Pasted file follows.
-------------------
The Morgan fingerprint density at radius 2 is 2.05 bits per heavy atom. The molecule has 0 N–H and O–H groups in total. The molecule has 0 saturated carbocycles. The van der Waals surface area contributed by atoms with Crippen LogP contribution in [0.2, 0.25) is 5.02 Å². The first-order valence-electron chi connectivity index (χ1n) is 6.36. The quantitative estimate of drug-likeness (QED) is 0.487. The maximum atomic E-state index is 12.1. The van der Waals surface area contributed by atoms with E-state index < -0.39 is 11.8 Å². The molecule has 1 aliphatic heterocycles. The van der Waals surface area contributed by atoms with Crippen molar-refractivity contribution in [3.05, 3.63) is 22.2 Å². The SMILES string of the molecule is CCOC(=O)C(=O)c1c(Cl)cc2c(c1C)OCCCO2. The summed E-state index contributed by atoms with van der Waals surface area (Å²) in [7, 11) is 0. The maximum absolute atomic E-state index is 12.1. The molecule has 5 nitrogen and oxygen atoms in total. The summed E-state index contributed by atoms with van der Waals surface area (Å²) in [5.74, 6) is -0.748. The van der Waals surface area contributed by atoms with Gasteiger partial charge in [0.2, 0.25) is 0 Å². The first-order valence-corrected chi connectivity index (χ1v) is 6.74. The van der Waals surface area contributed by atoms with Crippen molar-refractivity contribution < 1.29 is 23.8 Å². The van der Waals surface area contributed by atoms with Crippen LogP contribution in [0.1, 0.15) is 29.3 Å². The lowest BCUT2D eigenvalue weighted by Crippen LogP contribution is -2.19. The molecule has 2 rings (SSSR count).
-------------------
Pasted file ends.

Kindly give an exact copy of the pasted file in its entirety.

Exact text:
The Morgan fingerprint density at radius 2 is 2.05 bits per heavy atom. The molecule has 0 N–H and O–H groups in total. The molecule has 0 saturated carbocycles. The van der Waals surface area contributed by atoms with Crippen LogP contribution in [0.2, 0.25) is 5.02 Å². The first-order valence-electron chi connectivity index (χ1n) is 6.36. The quantitative estimate of drug-likeness (QED) is 0.487. The maximum atomic E-state index is 12.1. The van der Waals surface area contributed by atoms with E-state index < -0.39 is 11.8 Å². The molecule has 1 aliphatic heterocycles. The van der Waals surface area contributed by atoms with Crippen molar-refractivity contribution in [3.05, 3.63) is 22.2 Å². The SMILES string of the molecule is CCOC(=O)C(=O)c1c(Cl)cc2c(c1C)OCCCO2. The summed E-state index contributed by atoms with van der Waals surface area (Å²) in [7, 11) is 0. The maximum absolute atomic E-state index is 12.1. The molecule has 5 nitrogen and oxygen atoms in total. The summed E-state index contributed by atoms with van der Waals surface area (Å²) in [5.74, 6) is -0.748. The van der Waals surface area contributed by atoms with Gasteiger partial charge in [0.2, 0.25) is 0 Å². The first-order valence-corrected chi connectivity index (χ1v) is 6.74. The van der Waals surface area contributed by atoms with Crippen molar-refractivity contribution < 1.29 is 23.8 Å². The van der Waals surface area contributed by atoms with Crippen LogP contribution in [0.1, 0.15) is 29.3 Å². The lowest BCUT2D eigenvalue weighted by Crippen LogP contribution is -2.19. The molecule has 2 rings (SSSR count).